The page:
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‘Love Wins’ at WCSU benefit concert for saxophonist’s daughter lost at Sandy Hook

Western Connecticut State University brings back the Love Wins jazz benefit concert in memory of Sandy Hook victim Ana Grace Márquez – Greene. The concert is organized by her father, Dr. Jimmy Greene, and the proceeds benefit a scholarship in her name.
Tyler Russell
/
Connecticut Public
Western Connecticut State University brings back the Love Wins jazz benefit concert in memory of Sandy Hook victim Ana Grace Márquez–Greene. The concert is organized by her father, Dr. Jimmy Greene, and the proceeds benefit a scholarship in her name.

Several hundred concertgoers gathered inside Western Connecticut State University’s (WCSU) Veronica Hagman Concert Hall in Danbury on Saturday evening.

They were there for “Love Wins,” an annual benefit concert for the Ana Grace Márquez-Greene Endowed Music Scholarship. It’s awarded to selected incoming music students at WCSU in the name of the daughter of Dr. Jimmy Greene, a two-time Grammy nominated saxophonist who teaches at the school. Ana was killed in the 2012 shooting at Sandy Hook Elementary School in Newtown.

“We thought, as a family, it would be wonderful to honor our girl by supporting the things that she loved: people, music, and doing it here at [WCSU], where I had just started teaching,” Greene said.

Saturday’s concert was the first since a pandemic-imposed hiatus.

Jamie Begian, associate chair of the WCSU music department, introduced Greene, with whom he co-leads the school’s jazz studies program.

“This night is about the Greene family, and how they have turned, really, something that was, you know, not good into something that’s great,” Begian said. “They’re such a strong group of people. It’s really a blessing and a pleasure to know them.”

Drummer, Otis Brown III
Tyler Russell
/
Connecticut Public
Drummer, Otis Brown III

Guest performers included pianist Orrin Evans, who flew in Saturday afternoon from a gig in Detroit, and drummer Otis Brown III, who drove up to Danbury from his home in North Plainfield, New Jersey, to play this benefit with his longtime close friend.

“Anything I can do to support, it doesn’t even take a phone call or a text,” Brown said. “They’re dear friends of ours, of mine and my family, and in any way I can support, I’m there.”

“Whenever he calls, everybody shows up, they change flights to try and make it here,” said Brown, who has been involved with the family’s various memorial projects for Ana since 2012. “I’m glad that it’s always full. I hope that it’ll always be full and it’ll go for years and years to come.”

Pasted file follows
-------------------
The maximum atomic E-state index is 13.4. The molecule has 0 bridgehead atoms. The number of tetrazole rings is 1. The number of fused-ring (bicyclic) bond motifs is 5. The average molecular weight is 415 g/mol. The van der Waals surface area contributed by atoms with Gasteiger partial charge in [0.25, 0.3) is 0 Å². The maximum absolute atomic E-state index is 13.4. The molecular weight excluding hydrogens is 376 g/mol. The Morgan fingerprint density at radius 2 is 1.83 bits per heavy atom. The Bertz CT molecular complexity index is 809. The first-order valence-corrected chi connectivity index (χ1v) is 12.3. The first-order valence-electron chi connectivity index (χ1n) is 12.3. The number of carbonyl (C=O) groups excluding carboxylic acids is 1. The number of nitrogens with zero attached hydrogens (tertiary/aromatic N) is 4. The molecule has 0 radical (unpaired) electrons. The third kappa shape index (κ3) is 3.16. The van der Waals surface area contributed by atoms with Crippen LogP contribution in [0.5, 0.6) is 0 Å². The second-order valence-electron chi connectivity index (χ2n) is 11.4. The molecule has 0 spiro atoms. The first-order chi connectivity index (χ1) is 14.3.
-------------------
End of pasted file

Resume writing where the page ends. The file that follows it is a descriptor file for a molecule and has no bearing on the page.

Nelba Márquez-Greene asks her husbands students in attendance to stand, thanking them for being a part of their lives.
Tyler Russell
/
Connecticut Public
Nelba Márquez-Greene asks her husbands students in attendance to stand, thanking them for being a part of their lives.

Nelba Márquez-Greene, Greene’s wife, said the group of musicians gathered for the show were among the friends who have helped her family hold onto their faith since the loss of their daughter.

“That hope and that faith don’t happen on their own. It requires people showing up to hold your hand every day,” Márquez-Greene said. “I’m emotional because the people on this stage have been with us since the beginning. They were with us before we had children, before we were married, and they were some of the first to offer help and hope and support.”

Greene said Sunday he had not yet calculated how much money the concert brought in for the scholarship fund, but WCSU said 254 tickets had been sold at $35 each, which would total just shy of $9,000.

Vocalist Claudia Acuña holds out her hand while singing Abbey Lincoln’s “The World Is Falling Down.”
Tyler Russell
/
Connecticut Public
Vocalist Claudia Acuña holds out her hand while singing Abbey Lincoln’s “The World Is Falling Down.”

Vocalist Claudia Acuña helped close out the set with a rendition of Abbey Lincoln’s “The World Is Falling Down.”

“The world is falling down, hold my hand,” Acuña sang as Greene played his tenor sax. “We’ll follow the sun and live for the day / And look for a place where the children play / The world is falling down, hold my hand.”

Chris Polansky joined Connecticut Public in March 2023 as a general assignment and breaking news reporter based in Hartford. Previously, he’s worked at Utah Public Radio in Logan, Utah, as a general assignment reporter; Lehigh Valley Public Media in Bethlehem, Pa., as an anchor and producer for All Things Considered; and at Public Radio Tulsa in Tulsa, Okla., where he both reported and hosted Morning Edition.

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